27:30

I feel like we could talk for days about all of the things. Yes, yes, yes to all of that. And I have heard people teach exactly what that woman did. When somebody asks about pricing, you never answer. What you do is and so I'm sure she was very highly trained on how to go through that sales process. And not even realizing how much money she's leaving on the table.

27:56

Yeah, it was such a mistake. It was yeah, it was really, it was really unfortunate. One, it was unfortunate for her right, because she lost a client, but for me also as the client, because I missed out on what she could have provided for my business at that particular time. So yeah, and and the other thing is, you know, there's a lot of other solutions out there, you know, there's a million other sales coaches that you can go hire. But you ask me a question, I'm going to give you a very direct answer and not in a, you know, harsh way. And when I answer my question about pricing, it doesn't mean that I'm just going to say the price and leave it there.

I might say the price and then I'll explain what you get for that price. I'm going to establish value behind it. But you asked me a direct question, I'm going to give you a direct answer because otherwise it it breaks down safety, it breaks down trust.

28:46

So tell people if they are resonating with this conversation as much as I am, tell them where they can find out more about you. And what do you have coming up, like what's exciting that's coming up.

28:56

Thank you so much. So the easiest way for us to connect, I'm going to wrap it around a gift for your audience. So there I have an e book called closing the sale and it kind of talks with those last couple steps. You can get that by going to your sales Maven, and it's maven.com/leanout.  So all one word lean out. So this is for your listeners. So then we'll be connected. That's the easiest way for us to connect. You can also find my my own. I have my own podcast called Sales maven.

So if you're listening to podcasts, which obviously you do, that's another way. And what I have coming up is a masterclass. So I teach master classes a few times a year, and it's a deep dive on a particular topic around sales. So my next master class is coming up soon. And it's the kind of class where you go in. I teach a concept you get to work on the concept during the course, get to ask questions, get feedback, get coaching from me, and so that when you walk away, you've you're prepared to implement it into your business.

29:53

I love that. And so now for the question that I cannot wait to hear your answer for, which is I asked Everyone is how do you work smarter, not harder. It keeps things lean in your business.

30:07

I feel like I want to have two answers, but I'm gonna say the real, the real answer is that I have a team and that I delegate tasks that I don't need to touch that my team can do so that I can show up and be fully present with my clients when I work with them and be strategic about the focus and direction of my business. So I'm going to say delegating, and having a team to support the efforts of my business is how I think I work smarter, not harder.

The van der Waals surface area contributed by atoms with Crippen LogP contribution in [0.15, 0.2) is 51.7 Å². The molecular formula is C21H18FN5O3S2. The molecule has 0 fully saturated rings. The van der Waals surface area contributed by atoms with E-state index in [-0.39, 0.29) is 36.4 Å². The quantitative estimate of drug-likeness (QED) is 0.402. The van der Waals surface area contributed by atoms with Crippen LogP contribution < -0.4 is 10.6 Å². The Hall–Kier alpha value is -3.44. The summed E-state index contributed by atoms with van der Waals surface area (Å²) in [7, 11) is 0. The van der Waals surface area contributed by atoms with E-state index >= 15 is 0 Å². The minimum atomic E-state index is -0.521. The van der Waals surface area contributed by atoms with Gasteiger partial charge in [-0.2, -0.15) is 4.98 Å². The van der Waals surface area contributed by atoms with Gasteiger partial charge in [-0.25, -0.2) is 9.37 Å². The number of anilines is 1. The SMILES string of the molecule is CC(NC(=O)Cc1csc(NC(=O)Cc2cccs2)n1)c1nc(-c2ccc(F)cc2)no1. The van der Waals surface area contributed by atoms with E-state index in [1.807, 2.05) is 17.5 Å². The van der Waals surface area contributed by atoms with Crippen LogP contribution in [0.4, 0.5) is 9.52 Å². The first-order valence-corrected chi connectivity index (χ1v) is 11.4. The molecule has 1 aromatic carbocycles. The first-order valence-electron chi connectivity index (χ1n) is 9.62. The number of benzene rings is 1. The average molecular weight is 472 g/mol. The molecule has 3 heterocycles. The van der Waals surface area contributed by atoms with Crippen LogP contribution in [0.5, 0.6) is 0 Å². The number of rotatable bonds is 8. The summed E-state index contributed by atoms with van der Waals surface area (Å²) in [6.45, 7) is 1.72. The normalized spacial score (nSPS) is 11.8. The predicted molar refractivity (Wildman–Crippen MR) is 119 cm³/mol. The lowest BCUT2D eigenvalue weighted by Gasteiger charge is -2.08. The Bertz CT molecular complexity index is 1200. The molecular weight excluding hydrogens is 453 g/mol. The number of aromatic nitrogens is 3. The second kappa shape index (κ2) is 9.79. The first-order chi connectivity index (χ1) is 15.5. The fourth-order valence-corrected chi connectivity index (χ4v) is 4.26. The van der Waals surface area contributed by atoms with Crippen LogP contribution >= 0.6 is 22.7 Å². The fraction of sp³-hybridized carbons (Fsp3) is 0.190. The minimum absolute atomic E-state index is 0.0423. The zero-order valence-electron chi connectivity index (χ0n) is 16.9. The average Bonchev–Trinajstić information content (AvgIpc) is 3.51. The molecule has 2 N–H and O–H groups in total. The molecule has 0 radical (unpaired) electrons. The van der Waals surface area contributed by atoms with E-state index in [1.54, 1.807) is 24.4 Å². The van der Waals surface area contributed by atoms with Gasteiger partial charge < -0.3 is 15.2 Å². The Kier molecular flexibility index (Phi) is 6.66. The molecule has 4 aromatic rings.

30:36

I love it. Absolutely critical. I always say you need strategy, planning systems and team those are like the the key items to really have a lean, successful business. I love it. Okay, so any final tips on how people can really increase their sales and feel really authentic in the way that they're going about it?

30:54

The number one tip is to issue more invitations, be willing to ask people, Hey, is there ever an opportunity that we might work together? Like just even asking that might open a door for you to have a conversation with your ideal client?

31:09

I love it. Nikki, thank you so much. I already know I want to have you back on the podcast because I really do think we could just talk for days. I hope you all absolutely loved this episode and got a ton of value out of it. We'll be back again next week. Nikki, thank you so much for being here.

31:25

Thank you for having me.

31:29

Thank you for joining me for another episode of the lean out your business podcast. I hope you got a lot of value and actionable insights from today's show, and would love if you take a moment to leave us a review. If you have any questions on today's episode or on how to lean out your business. Join us over in our private Facebook community, where every week we do live training and q&a. And I'd love to have you be part of the conversation had to lean out method.com/group to join us. And before you go, be sure to subscribe to the show. So you're the first to know when we release a new episode. We'll see you next week.

by Crista Grasso

Crista Grasso is the go-to strategic planning expert for leading global businesses and online entrepreneurs when they want to scale.  Known as the "Business Optimizer", Crista has the ability to quickly cut through noise and focus on optimizing the core things that will make the biggest impact to scale a business simply and sustainably. She specializes in helping businesses gain clarity on the most important things that will drive maximum value for their clients and maximum profits for their business.  She is the creator of the Lean Out Method, 90 Day Lean Out Planner, and host of the Lean Out Your Business Podcast. She is also the founder and CVO of the Profitable Planner Co and Criscara Jewelry.